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Non-Review Review: Doctor Sleep

Doctor Sleep finds itself caught between a rock and a hard place, between Stephen King and The Shining.

Of course, Stephen King wrote The Shining. The book belongs to King. It is a profoundly personal work, dealing with his own feelings of inadequacy as a young writer and father, and documenting his own struggles with addiction. Indeed, a large part of the tension between Stephen King and Stanley Kubrick over the cinematic adaptation of The Shining was the way in which it largely eschewed any interiority in its handling of Jack Torrance. In some ways, King has been awkwardly trying to reassert his authorship of The Shining for decades, through works like the television miniseries and the sequel Doctor Sleep.

It’s a hungry world…

Perhaps the most interesting aspect of Doctor Sleep is that it has found a director half way between the sensibilities of King and Kubrick. Flanagan is a very precise visual director, with an eye for compositions and an understanding of slow methodical build which makes him a good choice as a director to follow Kubrick’s work on The Shining. However, Flanagan is also a writer who is much more interested in the literary themes of King’s novel than Kubrick was, with Flanagan’s filmography dedicated to exploring the themes of trauma and addiction that wed King’s work on The Shining and Doctor Sleep.

The resulting film still occasionally feels caught between two masters, struggling to satisfy both King and Kubrick’s version of The Shining. It’s to Flanagan’s credit that the film strikes as effective a balance as it does, resulting in a film that manages to work both as a reasonably satisfying sequel to one of the best horror films ever made and as an engaging movie it its own right. Doctor Sleep has some minor problems, but succeeds make an impossible mandate look like child’s play.

Corridors of power…

There is no escaping Stanley Kubrick’s adaptation of The Shining. The movie has a huge cultural footprint. Even people who have never seen the film know the film. It has been spoofed and parodied, homaged and referenced, reproduced and reconstructed countless times in popular culture. It pops up where it is all but expected, like one of the best and most beloved instalments of The Treehouse of Horror. It pops up in places where it is completely unexpected, providing a weird blockbuster set piece in Ready Player One.

Flanagan understands this. Doctor Sleep cannot ignore The Shining, as much as King might remain uncomfortable with it. Although adapted from King’s sequel to its own novel, Doctor Sleep is very explicitly a sequel to Kubrick’s film. Flanagan dramatises sequences from Kubrick’s film that were absent King’s novel. The climax of Doctor Sleep hinges on the ending to the film rather than the novel. The score by the Newton Brothers draws heavily from the iconic soundscape of Kubrick’s American nightmare. Production designer Maher Ahmad lovingly reproduces a lot of Roy Walker’s work on The Shining.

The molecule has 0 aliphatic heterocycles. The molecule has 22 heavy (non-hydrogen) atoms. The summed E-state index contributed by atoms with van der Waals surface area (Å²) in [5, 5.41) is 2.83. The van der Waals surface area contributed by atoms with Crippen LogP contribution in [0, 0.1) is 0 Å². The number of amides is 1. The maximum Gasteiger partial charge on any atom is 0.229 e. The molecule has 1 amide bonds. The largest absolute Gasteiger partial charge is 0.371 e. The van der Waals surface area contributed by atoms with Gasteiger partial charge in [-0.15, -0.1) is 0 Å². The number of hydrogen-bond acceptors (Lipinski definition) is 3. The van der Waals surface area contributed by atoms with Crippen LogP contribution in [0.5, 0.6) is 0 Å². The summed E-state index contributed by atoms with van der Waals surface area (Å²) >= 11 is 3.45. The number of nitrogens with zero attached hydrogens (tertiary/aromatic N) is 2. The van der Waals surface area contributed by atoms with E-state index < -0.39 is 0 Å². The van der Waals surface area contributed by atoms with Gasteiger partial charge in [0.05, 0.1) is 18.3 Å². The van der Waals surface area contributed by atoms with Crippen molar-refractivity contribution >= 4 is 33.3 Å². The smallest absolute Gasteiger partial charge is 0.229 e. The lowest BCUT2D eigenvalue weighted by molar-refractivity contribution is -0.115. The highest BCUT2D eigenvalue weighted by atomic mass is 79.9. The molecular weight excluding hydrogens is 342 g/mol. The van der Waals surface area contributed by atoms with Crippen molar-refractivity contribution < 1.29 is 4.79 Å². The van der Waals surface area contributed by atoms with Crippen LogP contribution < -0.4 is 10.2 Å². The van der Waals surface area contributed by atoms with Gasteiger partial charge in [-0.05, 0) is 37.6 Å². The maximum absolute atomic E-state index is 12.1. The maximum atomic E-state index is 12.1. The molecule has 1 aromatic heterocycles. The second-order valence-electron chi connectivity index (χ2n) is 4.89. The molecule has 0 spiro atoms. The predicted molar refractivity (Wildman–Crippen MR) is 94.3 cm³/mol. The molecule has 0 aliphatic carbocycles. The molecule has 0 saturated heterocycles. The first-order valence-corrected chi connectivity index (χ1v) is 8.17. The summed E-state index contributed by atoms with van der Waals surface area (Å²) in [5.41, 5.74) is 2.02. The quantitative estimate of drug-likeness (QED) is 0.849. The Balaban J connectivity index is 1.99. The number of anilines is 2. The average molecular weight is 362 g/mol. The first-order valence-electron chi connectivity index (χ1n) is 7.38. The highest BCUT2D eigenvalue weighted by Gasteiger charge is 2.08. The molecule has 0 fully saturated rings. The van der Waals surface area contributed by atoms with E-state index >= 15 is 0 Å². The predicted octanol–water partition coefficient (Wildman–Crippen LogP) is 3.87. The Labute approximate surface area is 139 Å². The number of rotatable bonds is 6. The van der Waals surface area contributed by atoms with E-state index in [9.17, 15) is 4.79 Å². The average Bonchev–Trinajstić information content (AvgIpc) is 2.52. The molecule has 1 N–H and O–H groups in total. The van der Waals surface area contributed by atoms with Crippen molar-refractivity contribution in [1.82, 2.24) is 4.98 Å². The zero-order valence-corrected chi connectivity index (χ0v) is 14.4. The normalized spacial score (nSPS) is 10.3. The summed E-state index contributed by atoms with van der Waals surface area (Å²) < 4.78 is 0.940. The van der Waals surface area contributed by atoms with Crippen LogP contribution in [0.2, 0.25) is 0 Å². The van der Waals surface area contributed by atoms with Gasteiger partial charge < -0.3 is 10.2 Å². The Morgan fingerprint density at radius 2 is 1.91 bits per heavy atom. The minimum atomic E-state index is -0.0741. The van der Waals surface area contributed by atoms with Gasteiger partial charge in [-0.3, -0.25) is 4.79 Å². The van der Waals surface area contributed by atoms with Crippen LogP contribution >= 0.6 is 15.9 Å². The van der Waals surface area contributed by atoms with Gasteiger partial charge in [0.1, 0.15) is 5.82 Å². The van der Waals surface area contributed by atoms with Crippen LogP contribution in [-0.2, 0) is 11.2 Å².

We can’t Overlook the excellent work of the production design team.

Even even Doctor Sleep escapes the Overlook Hotel, Flanagan understands that the previous film is inescapable. Flanagan lovingly references Kubrick throughout the film, often borrowing camera angles and framing to underscore the connection. Certain sets look uncannily like those from The Shining, even when located on the opposite side of the country. It isn’t entirely fair to dismiss Flanagan’s work as a pastiche of Kubrick. Flanagan has his own sensibility and his own eye. However, he also understands that the audience has a primal connection with King’s film, and so there’s no escaping it.

This is a double-edged sword. It would be impossible to ignore The Shining, and Flanagan is clever not to try. Indeed, Flanagan is cleverly able to use the audience’s intimacy with The Shining to fold these references into the core themes of Doctor Sleep. After all, Doctor Sleep is a story about lingering trauma and the difficulty of escaping the darkness in one’s past. As one of the most iconic horror movies ever made, The Shining works well as a metaphor for those character and thematic dynamics. Danny Torrance cannot escape the Overlook Hotel, and Doctor Sleep cannot escape The Shining.

“What’s up, doc?”

Flanagan leans into the uncanny nature of his reproduction of The Shining. The costuming, set design and framing all faithfully reproduce Kubrick’s original film. However, Flanagan eschews the sort of digital recreation of actors employed by films like Rogue One: A Star Wars Story or Terminator: Dark Fate, instead opting to recast pivotal roles from The Shining. Alex Essoe steps into the role of Wendy Torrance, previously played by Shelley Duvall in the original. Carl Lumbly takes on the role of Dick Hallorann, played by Scatman Crothers nearly forty years earlier.

Flanagan does not attempt to disguise the recasting, which creates an interesting internal tension. Doctor Sleep is quite intentionally an imperfect recreation of The Shining, the decision to prominently feature new actors in old roles skillfully contrasting with the otherwise immaculate recreation of the look and feel of the original film. There is a wrongness to this which is deliberately uncomfortable and unsettling. It is “off” in a way that makes Doctor Sleep‘s invocation of The Shining feel even more like a haunted house.

Trying to make a sequel to The Shining is going to be murder.

Doctor Sleep occasionally feels a little bit too beholden to The Shining. There are points at which the invocation of The Shining feels more like a simple party trick than a profound statement. When the characters inevitably visit the Overlook Hotel, it feels like they have wandered into a “greatest hits” performance, their befuddlement at the building’s malevolent performance playing more as bemusement rather than abject terror. The blood gets off at the right floor, perfectly on cue. “Great party, isn’t it?” asks the ghost of Horace M. Derwent, raising his glass in a toast, nailing the beat after decades of rehearsal.

These small moments undercut the more effective and unsettling homages that run through Doctor Sleep, the way that certain sequences effectively replay beats from the earlier film in order to underscore the vicious cycles of abuse. Perhaps the most effective homage in Doctor Sleep is one of the most subtle, Danny Torrance staring at an empty whiskey glass on the surface of a bar, the camera positioned as it was when his father faced the same temptation in The Shining. This is arguably as unsettling and uncomfortable as any cameo from old women lurking behind bath curtains or twins standing in the hallway.

“We’ve been considering the prospect of a sequel to The Shining for a while, and there’s just no way to make it economically feasible.”